Late Payment Law
LATE PAYMENT LAW
Late payment law in England and Wales is governed by the following:
LATE PAYMENT OF COMMERCIAL DEBTS (INTEREST) ACT 1998
The Late Payment of Commercial Debts (Interest) Act 1998 allows a creditor to add interest to any debt claim at the rate of 8%, plus the relevant Bank of England reference rate. Interest claimed pursuant to this statute can be claimed from the due date of the invoice to the date of payment. You do not have to refer to this statute in your terms and conditions of business; the right to interest is implied by law. The only circumstances in which you might not be able to rely on this area of late payment law is if your terms and conditions of business provide for an alternative remedy for late payment.
LATE PAYMENT OF COMMERCIAL DEBTS REGULATIONS 2002, AS AMENDED BY THE LATE PAYMENT OF COMMERCIAL DEBTS REGULATIONS 2013
The Late Payment of Commercial Debts Regulations 2002, as amended by the Late Payment of Commercial Debts Regulations 2013, allow a creditor to charge statutory late payment compensation on top of any debt claim, provided that both creditor and debtor are acting in the course of a business and the debt relates to the provision of goods and/or services.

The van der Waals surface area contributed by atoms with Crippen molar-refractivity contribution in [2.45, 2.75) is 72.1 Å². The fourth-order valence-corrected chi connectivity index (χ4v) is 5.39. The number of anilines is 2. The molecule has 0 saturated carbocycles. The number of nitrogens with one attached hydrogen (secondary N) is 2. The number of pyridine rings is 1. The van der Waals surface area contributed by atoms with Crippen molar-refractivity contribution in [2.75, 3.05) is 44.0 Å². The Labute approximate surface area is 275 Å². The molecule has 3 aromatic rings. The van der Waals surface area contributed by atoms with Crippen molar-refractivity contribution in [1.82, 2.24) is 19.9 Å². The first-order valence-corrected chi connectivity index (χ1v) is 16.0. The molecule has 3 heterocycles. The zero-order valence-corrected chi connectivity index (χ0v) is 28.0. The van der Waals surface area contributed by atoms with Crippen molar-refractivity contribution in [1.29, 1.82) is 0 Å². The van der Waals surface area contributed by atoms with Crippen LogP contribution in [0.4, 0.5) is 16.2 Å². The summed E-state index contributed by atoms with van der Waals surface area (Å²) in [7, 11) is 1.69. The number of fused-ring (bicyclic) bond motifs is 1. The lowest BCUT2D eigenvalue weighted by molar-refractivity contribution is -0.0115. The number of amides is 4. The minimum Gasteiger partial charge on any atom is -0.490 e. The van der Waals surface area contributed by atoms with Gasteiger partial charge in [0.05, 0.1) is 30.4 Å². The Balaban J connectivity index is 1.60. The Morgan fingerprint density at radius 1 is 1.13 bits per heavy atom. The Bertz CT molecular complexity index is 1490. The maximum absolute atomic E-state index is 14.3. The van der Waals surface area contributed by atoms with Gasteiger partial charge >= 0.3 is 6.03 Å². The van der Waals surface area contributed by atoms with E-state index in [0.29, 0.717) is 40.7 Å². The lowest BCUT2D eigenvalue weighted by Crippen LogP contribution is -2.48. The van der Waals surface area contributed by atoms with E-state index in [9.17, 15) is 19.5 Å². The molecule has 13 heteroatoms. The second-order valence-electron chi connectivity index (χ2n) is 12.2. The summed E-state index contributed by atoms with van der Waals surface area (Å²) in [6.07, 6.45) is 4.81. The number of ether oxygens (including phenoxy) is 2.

The compensation is designed to compensate a creditor for the effects of late payment and act as a deterrent to a commercial customer that habitually pays invoices beyond agreed payment terms.
The compensation is charged on a sliding scale, according to the value of the debt:
For debts between £0.01 and £999.99 – a creditor can claim £40.00 in statutory late payment compensation.
For debts between £1,000.00 and £9,999.99, a creditor can claim £70.00 in statutory late payment compensation.
For debts of £10,000.00 and more, a creditor can claim £100.00 in statutory late payment compensation.
Statutory late payment compensation can be claimed per invoice.
A very useful guide to late payment law can be found on the following website: http://payontime.co.uk/.